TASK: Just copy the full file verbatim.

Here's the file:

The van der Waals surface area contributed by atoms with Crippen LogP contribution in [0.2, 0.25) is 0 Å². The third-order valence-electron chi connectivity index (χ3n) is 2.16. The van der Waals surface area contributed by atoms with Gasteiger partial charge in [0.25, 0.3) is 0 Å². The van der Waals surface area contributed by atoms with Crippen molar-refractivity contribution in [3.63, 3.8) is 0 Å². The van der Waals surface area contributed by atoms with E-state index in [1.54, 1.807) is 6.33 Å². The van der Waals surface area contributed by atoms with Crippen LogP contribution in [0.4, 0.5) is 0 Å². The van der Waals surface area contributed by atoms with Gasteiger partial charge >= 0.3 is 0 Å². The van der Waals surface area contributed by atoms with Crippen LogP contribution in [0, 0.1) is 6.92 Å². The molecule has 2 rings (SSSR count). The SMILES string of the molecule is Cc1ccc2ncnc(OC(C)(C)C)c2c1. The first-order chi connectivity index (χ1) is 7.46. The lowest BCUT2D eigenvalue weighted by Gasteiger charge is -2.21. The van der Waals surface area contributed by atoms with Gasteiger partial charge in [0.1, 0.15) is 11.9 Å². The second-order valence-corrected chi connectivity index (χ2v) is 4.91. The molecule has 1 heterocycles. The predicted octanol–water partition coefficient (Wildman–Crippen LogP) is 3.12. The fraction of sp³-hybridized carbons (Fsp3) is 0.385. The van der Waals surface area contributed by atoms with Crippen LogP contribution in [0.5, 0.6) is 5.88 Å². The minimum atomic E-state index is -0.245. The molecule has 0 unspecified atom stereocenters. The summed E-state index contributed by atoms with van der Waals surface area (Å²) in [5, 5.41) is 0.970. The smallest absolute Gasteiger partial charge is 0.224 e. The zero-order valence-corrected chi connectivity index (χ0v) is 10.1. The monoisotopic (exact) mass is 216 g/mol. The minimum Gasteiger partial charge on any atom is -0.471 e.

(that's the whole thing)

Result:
The van der Waals surface area contributed by atoms with Crippen LogP contribution in [0.2, 0.25) is 0 Å². The third-order valence-electron chi connectivity index (χ3n) is 2.16. The van der Waals surface area contributed by atoms with Gasteiger partial charge in [0.25, 0.3) is 0 Å². The van der Waals surface area contributed by atoms with Crippen molar-refractivity contribution in [3.63, 3.8) is 0 Å². The van der Waals surface area contributed by atoms with E-state index in [1.54, 1.807) is 6.33 Å². The van der Waals surface area contributed by atoms with Crippen LogP contribution in [0.4, 0.5) is 0 Å². The van der Waals surface area contributed by atoms with Gasteiger partial charge >= 0.3 is 0 Å². The van der Waals surface area contributed by atoms with Crippen LogP contribution in [0, 0.1) is 6.92 Å². The molecule has 2 rings (SSSR count). The SMILES string of the molecule is Cc1ccc2ncnc(OC(C)(C)C)c2c1. The first-order chi connectivity index (χ1) is 7.46. The lowest BCUT2D eigenvalue weighted by Gasteiger charge is -2.21. The van der Waals surface area contributed by atoms with Gasteiger partial charge in [0.1, 0.15) is 11.9 Å². The second-order valence-corrected chi connectivity index (χ2v) is 4.91. The molecule has 1 heterocycles. The predicted octanol–water partition coefficient (Wildman–Crippen LogP) is 3.12. The fraction of sp³-hybridized carbons (Fsp3) is 0.385. The van der Waals surface area contributed by atoms with Crippen LogP contribution in [0.5, 0.6) is 5.88 Å². The minimum atomic E-state index is -0.245. The molecule has 0 unspecified atom stereocenters. The summed E-state index contributed by atoms with van der Waals surface area (Å²) in [5, 5.41) is 0.970. The smallest absolute Gasteiger partial charge is 0.224 e. The zero-order valence-corrected chi connectivity index (χ0v) is 10.1. The monoisotopic (exact) mass is 216 g/mol. The minimum Gasteiger partial charge on any atom is -0.471 e.